United States v. Ramos, No. 10-4802-cr (2d Cir. July 2, 2012) (Winter, Raggi, Chin, CJJ)
This long opinion in a child pornography (“cp”) case tackles two interesting issues.
James Ramos was on New York State parole for a sex offense; to secure his release, he agreed to a search condition, to “promptly, fully and truthfully” reply to his PO’s questions, and to “fully” comply with the PO’s instructions. He also, obviously, had to agree to stay away from “pornographic materials.” After five years, the PO told Ramos that two new conditions, polygraph testing and GPS monitoring, were being added to his supervision. Ramos protested at first, but eventually gave in.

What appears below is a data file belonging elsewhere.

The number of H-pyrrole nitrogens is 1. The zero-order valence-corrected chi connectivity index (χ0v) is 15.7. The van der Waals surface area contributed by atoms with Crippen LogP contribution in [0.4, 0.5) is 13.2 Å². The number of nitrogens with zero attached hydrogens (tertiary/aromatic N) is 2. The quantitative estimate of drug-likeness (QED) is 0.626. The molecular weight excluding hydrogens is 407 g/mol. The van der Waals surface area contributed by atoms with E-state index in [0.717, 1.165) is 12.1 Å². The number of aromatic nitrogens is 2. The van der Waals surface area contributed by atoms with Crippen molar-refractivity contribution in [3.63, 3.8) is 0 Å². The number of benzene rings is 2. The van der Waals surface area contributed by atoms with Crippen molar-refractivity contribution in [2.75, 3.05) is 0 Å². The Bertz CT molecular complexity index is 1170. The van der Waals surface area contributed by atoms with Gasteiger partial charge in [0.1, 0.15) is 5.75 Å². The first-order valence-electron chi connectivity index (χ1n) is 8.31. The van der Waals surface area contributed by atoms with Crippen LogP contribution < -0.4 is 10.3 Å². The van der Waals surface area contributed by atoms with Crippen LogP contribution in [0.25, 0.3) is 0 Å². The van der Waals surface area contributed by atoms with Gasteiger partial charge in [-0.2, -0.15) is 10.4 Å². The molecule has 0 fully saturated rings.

Before his first polygraph examination, Ramos told the examiner that he had viewed forbidden materials, including cp, on his computer several times since his release. He took the test, which was inconclusive, then signed a form admitting what he …